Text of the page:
Catherine Hall: Adding Empathy to the Equation
By Michelle Perkins
Many people have asserted that a portrait says as much about the photographer as it does about the subject. Looking at Catherine Hall’s evocative images, it’s easy to see what they mean. Despite the diversity of her subjects, from upscale New York City brides to underprivileged Appalachian children, Catherine’s images reflect a consistency of vision that arises from her empathetic approach to photography as a whole and to her subjects as individuals.
The ability to make this kind of connection is often an overlooked asset, especially among photojournalistic approaches that encourage photographers to remain detached observers. For Catherine, the objective stance has its moment, but it is not the only way (or necessarily the best way) to capture real emotions. “With things like the ceremony or the first dance—those iconic moments—I’ll step back, but I’m not a photojournalist in the ‘fly on the wall’ sense,” says Catherine. “The rest of the time, I’m interacting with my subjects. I love directing people and getting involved—and that interaction is what makes my work different from that of other photographers.”
So neglected is the role of this connection between subject and photographer that Catherine reports her seminar attendees are generally more interested in learning how to get sponsors and make money than in how to elicit real emotions from the people they photograph. In her opinion, that may be putting the cart in front of the horse. Obviously, having good business sense and a solid marketing plan are important, but if you can’t connect with your subjects, you’re still not going to attain your greatest potential—either creatively or financially.
Images that reveal something genuine and uncensored about the subject have a wider and more enduring appeal than those that simply provide an accurate rendering of a person’s physical appearance. “When things are superficial because the client doesn’t trust you and doesn’t let you in, or if you take an okay image and try to make it great by adding superficial tricks in post production, then it’s not going to matter to anyone in fifty years. The heart of the image isn’t there,” Catherine says. “When someone lets you into their life, on the other hand, you’re documenting the human condition. Everyone can associate with the pure emotion of a bride’s father seeing her for the first time in her gown, or the bride glowing on her wedding day. If it’s real, it’s significant to everyone who looks at it. That makes it timeless, because the human condition doesn’t really change.”
So how do you go about making this all-important connection? Catherine credits both nature and nurture. Her mother, she says, was an important role model, and helped her to develop her ability to connect with people. “My mom is this incredible woman; when she walks into a room, it just lights up. She seems to be able to do this with everyone, whether it’s a famous person or someone who’s homeless. She’s a good person and very open, and people respond by directly opening up to her. They not only like her, they trust her,” says Catherine. “I think people really read intentions. Energy is contagious, so if you’re positive about what you’re doing, the subjects get excited, too. My subjects see me as someone who wants to create art, and create it in a positive way, so they open up to me. I learned all that from her.” This connection is so powerful that a second shooter on a wedding job recently commented to Catherine that he couldn’t believe how much the bride opened up to her. When Catherine mentioned that she had just met the bride that same night, he was amazed—he thought they had known each other for years.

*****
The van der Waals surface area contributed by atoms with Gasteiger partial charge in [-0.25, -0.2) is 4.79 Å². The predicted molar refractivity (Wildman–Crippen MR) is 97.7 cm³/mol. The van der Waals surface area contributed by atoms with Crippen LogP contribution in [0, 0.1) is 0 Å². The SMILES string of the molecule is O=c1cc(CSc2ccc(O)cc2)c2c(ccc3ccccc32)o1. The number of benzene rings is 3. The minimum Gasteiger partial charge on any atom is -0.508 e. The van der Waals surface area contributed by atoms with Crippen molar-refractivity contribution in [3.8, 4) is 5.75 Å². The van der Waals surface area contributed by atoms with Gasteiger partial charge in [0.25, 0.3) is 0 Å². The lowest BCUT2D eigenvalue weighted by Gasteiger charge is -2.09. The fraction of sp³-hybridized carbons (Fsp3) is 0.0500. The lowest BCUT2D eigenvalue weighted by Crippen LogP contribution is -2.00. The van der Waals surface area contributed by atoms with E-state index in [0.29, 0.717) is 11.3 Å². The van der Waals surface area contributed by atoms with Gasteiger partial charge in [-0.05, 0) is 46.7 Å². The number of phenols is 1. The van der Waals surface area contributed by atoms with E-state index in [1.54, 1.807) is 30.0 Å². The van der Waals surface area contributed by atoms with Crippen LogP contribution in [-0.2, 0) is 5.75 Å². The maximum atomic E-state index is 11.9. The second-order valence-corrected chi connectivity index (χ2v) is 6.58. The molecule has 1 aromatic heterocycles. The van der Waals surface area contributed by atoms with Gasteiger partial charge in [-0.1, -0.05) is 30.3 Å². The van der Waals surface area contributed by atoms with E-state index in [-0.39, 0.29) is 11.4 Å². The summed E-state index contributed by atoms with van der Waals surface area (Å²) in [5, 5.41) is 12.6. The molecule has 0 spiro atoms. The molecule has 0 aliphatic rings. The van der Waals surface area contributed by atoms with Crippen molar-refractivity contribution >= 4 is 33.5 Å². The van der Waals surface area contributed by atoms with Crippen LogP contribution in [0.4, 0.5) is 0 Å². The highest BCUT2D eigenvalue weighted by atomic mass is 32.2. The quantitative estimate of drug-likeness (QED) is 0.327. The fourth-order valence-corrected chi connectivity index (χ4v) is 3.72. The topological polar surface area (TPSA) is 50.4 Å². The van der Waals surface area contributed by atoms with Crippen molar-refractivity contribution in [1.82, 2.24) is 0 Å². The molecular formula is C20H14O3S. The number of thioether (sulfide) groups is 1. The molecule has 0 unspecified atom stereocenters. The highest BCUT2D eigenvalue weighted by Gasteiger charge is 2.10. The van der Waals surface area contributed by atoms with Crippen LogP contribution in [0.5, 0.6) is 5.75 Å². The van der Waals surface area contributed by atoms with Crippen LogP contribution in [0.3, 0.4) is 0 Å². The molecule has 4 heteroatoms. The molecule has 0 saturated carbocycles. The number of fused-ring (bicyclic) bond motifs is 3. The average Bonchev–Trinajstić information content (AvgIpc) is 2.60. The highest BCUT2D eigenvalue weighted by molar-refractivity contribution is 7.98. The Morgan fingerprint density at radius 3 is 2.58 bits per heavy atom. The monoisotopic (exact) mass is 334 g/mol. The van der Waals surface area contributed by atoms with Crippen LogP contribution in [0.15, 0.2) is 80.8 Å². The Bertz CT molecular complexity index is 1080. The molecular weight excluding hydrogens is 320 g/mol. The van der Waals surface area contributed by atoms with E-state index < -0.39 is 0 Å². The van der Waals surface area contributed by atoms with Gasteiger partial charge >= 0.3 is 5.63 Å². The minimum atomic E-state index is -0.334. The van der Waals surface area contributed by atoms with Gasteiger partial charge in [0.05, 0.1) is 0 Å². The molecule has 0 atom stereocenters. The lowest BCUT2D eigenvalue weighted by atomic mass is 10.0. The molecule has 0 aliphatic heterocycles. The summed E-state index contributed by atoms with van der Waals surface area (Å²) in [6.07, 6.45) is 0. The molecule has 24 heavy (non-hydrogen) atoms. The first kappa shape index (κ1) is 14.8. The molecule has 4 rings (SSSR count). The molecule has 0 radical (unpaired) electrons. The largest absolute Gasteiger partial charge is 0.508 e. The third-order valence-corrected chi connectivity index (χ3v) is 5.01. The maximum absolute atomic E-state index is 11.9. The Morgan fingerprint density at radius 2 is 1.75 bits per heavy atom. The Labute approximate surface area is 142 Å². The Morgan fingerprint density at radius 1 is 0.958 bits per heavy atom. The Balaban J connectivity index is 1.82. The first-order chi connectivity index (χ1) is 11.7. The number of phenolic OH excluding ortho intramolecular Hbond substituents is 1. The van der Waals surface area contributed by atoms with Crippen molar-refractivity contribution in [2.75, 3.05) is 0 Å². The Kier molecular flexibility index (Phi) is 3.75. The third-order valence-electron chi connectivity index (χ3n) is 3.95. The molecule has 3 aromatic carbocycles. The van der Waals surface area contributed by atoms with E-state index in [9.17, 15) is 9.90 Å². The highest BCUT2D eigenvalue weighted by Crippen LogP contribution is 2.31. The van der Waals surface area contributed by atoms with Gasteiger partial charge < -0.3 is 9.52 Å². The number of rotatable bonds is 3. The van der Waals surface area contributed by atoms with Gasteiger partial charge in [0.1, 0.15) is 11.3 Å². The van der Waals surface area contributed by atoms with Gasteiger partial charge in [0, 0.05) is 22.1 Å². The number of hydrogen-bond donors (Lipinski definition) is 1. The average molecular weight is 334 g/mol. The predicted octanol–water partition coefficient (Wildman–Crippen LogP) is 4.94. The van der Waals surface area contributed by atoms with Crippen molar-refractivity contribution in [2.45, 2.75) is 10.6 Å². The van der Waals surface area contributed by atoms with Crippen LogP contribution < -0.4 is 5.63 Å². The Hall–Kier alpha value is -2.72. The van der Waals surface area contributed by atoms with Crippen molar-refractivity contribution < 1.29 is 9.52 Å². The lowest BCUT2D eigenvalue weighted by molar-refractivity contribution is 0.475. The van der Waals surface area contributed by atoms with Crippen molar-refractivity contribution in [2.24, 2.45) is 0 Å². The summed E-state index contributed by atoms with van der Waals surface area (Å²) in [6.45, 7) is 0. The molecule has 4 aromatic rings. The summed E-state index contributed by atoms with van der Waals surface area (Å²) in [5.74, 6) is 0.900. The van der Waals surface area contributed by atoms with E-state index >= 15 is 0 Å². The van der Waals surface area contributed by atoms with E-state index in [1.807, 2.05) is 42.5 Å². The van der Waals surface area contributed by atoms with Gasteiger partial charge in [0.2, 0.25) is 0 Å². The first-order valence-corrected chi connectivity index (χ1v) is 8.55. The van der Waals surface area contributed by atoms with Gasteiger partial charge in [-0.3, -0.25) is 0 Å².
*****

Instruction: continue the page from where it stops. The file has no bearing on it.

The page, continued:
If you didn’t grow up with a gregarious role model like Catherine’s mom, of course, there are other ways to enhance your skills. Catherine notes that her work around the world for non-profit organizations has had a big impact on her approach; working in Thailand or Vietnam, for example, she simply could not communicate verbally with her subjects, so she needed to learn how to get the results she wanted through her expression and body language—all skills she continues to use today. These shoots also give Catherine a chance to recharge her creative batteries. “Instead of walking into a wedding and just wanting to get it done, I’m fresh and wanting to do an awesome job,” she says.
Catherine also attributes a great part of her success to simply going into each shoot with the right mindset. For many photographers, that means thinking more about the special moment they are a part of, and less about their bottom line. “I genuinely want to do a great job for my clients above everything else,” she says. “When I was trying to decide what I wanted to do for a living, it was important to me to do something where I felt I was giving back. In photography, I felt there was a huge amount I could do—whether it was educating people, or helping non-profit groups, or documenting people’s weddings with images they will treasure forever. They’re all ways in which I’m hopefully putting something positive in the world.”
As Catherine’s work shows, making an empathetic connection with the person in front of your camera is critical to success. When it happens, the client gets the best possible results and the images will connect with viewers for years to come. To learn more about Catherine Hall, please visit www.CatherineHall.net.
Michelle Perkins is a professional writer, photographer, and digital-imaging specialist. She has written for PC Photo and is the author of numerous books, including Professional Portrait Lighting: Techniques and Images from Master Photographers (Amherst Media, 2006) and Professional Portrait Posing: Techniques and Images from Master Photographers (Amherst Media, 2007).